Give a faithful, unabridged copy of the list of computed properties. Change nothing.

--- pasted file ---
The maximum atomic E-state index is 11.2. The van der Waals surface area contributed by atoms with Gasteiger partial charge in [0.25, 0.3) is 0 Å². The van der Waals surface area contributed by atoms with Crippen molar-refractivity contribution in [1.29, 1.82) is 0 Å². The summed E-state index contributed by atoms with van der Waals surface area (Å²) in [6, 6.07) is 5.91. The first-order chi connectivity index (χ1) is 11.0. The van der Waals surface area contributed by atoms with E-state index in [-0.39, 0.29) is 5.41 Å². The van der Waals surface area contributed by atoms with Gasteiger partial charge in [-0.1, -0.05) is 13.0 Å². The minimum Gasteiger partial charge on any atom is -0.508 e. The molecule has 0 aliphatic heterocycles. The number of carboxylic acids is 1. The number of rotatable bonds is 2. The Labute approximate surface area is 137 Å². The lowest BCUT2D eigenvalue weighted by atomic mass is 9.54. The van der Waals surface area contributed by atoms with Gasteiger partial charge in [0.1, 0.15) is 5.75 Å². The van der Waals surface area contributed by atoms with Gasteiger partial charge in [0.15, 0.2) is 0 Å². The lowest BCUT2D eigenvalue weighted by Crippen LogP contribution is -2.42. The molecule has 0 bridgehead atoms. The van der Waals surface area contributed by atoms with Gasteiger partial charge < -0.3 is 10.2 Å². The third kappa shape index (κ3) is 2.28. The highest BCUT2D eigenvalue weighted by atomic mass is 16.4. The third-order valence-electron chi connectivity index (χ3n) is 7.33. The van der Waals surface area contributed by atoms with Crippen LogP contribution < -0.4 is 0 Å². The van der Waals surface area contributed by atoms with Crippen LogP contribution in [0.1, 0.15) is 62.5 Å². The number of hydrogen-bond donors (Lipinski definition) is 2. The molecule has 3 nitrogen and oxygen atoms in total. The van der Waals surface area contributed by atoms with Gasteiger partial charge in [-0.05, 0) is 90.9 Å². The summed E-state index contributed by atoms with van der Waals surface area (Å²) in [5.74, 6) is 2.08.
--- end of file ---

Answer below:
The maximum atomic E-state index is 11.2. The van der Waals surface area contributed by atoms with Gasteiger partial charge in [0.25, 0.3) is 0 Å². The van der Waals surface area contributed by atoms with Crippen molar-refractivity contribution in [1.29, 1.82) is 0 Å². The summed E-state index contributed by atoms with van der Waals surface area (Å²) in [6, 6.07) is 5.91. The first-order chi connectivity index (χ1) is 11.0. The van der Waals surface area contributed by atoms with E-state index in [-0.39, 0.29) is 5.41 Å². The van der Waals surface area contributed by atoms with Gasteiger partial charge in [-0.1, -0.05) is 13.0 Å². The minimum Gasteiger partial charge on any atom is -0.508 e. The molecule has 0 aliphatic heterocycles. The number of carboxylic acids is 1. The number of rotatable bonds is 2. The Labute approximate surface area is 137 Å². The lowest BCUT2D eigenvalue weighted by atomic mass is 9.54. The van der Waals surface area contributed by atoms with Gasteiger partial charge in [0.1, 0.15) is 5.75 Å². The van der Waals surface area contributed by atoms with Gasteiger partial charge in [0.15, 0.2) is 0 Å². The lowest BCUT2D eigenvalue weighted by Crippen LogP contribution is -2.42. The molecule has 0 bridgehead atoms. The van der Waals surface area contributed by atoms with Gasteiger partial charge < -0.3 is 10.2 Å². The third kappa shape index (κ3) is 2.28. The highest BCUT2D eigenvalue weighted by atomic mass is 16.4. The third-order valence-electron chi connectivity index (χ3n) is 7.33. The van der Waals surface area contributed by atoms with Crippen LogP contribution < -0.4 is 0 Å². The van der Waals surface area contributed by atoms with Crippen LogP contribution in [0.1, 0.15) is 62.5 Å². The number of hydrogen-bond donors (Lipinski definition) is 2. The molecule has 3 nitrogen and oxygen atoms in total. The van der Waals surface area contributed by atoms with Gasteiger partial charge in [-0.05, 0) is 90.9 Å². The summed E-state index contributed by atoms with van der Waals surface area (Å²) in [5.74, 6) is 2.08.